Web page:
Canada seems to have distinguished itself from countries strongly ” developed ” in ” recognizing the role of indigenous peoples as custodians of biodiversity and that their involvement in research related to DSI and benefit-sharing needs to be increased “. But this does not say whether CIOs should be subject to benefit sharing or not.

In the end, most countries emphasized the importance of CIOs remaining accessible. But, as explained by South Africa or Costa Rica, ” any advances enabled by open access CIOs should not preclude monetary benefit sharing “. Among other speeches in this direction [8]Malaysia, which along with Brazil has already incorporated ISDs into its national legislation (see box below) was equally affirmative, emphasizing that the fairness of economic development enabled by ISDs will be ensured if these ” DSI are recognized as sensitive marketing information “.

Brazil and Malaysia have already legislated

Malaysia explained that in 2017 it incorporated DSI into its national legislation. Similarly, Brazil recalled having done so to protect them from any misuse. This Brazilian legislation led him to ” grant 2,600 access authorizations and 295 benefit-sharing agreements (on genetic resources) including cases using exclusively DSIs “. For Brazil, the negotiations must now move forward, this country noting that ” the most intensive economic sectors in biotechnology have had the strongest growth in the past decade. The added value of the bioeconomy and the intellectual property rights in this sector have grown rapidly. As a result, [le partage des avantages] and CIOs are not trivial issues “.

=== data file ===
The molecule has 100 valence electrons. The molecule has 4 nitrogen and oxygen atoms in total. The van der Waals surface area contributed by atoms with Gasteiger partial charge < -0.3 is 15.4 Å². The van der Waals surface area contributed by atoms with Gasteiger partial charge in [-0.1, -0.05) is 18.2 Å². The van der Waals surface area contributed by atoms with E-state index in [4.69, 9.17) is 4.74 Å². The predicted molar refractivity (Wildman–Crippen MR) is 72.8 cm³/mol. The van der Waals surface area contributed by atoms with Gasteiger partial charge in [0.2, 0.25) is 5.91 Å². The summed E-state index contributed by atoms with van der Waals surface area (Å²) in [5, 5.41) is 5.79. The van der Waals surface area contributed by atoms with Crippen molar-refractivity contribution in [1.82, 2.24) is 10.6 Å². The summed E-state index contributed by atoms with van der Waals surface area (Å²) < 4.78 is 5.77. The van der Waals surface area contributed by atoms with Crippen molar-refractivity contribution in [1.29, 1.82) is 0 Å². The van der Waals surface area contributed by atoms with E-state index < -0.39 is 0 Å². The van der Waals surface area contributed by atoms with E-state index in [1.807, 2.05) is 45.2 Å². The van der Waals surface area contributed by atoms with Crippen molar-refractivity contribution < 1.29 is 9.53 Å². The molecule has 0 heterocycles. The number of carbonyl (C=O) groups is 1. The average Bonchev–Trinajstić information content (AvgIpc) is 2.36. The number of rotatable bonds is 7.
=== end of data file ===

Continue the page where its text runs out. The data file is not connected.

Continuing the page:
Several countries want the geographical origin of CIOs

Above all, several countries have addressed the question of geographical origin. Without this information, it would indeed be impossible to share the benefits obtained with the countries of origin. It is for this reason that countries such as Turkey, Mexico, Jordan, South Africa, Colombia, Guatemala, Bolivia, India, Ethiopia, Uganda or Costa- Rica have underlined their wish that this origin be informed in one way or another.

China succinct, Russia wants national management

Silent on the subject until now, China and Russia spoke during this third session. China has been very succinct and wishes ” a balanced way to solve this question “. Russia believes that a unified regulatory structure for all in this area is still unrealistic “. This country prefers the national route, a ” option where each country develops its own legal framework in this field (…) on the basis of common approaches “.

Formally, this third session of the CBD working group did not result in a decision to settle the debate [9]. Discussions will continue. The fourth session of the Open-ended Working Group on the Post-2020 Global Biodiversity Framework will be held from 21-26 June 2022, in Nairobi, Kenya [10]. More formally, the Convention of the Parties to the CBD still planned for Kunming in China, without a specific date to date, will also deal with this question.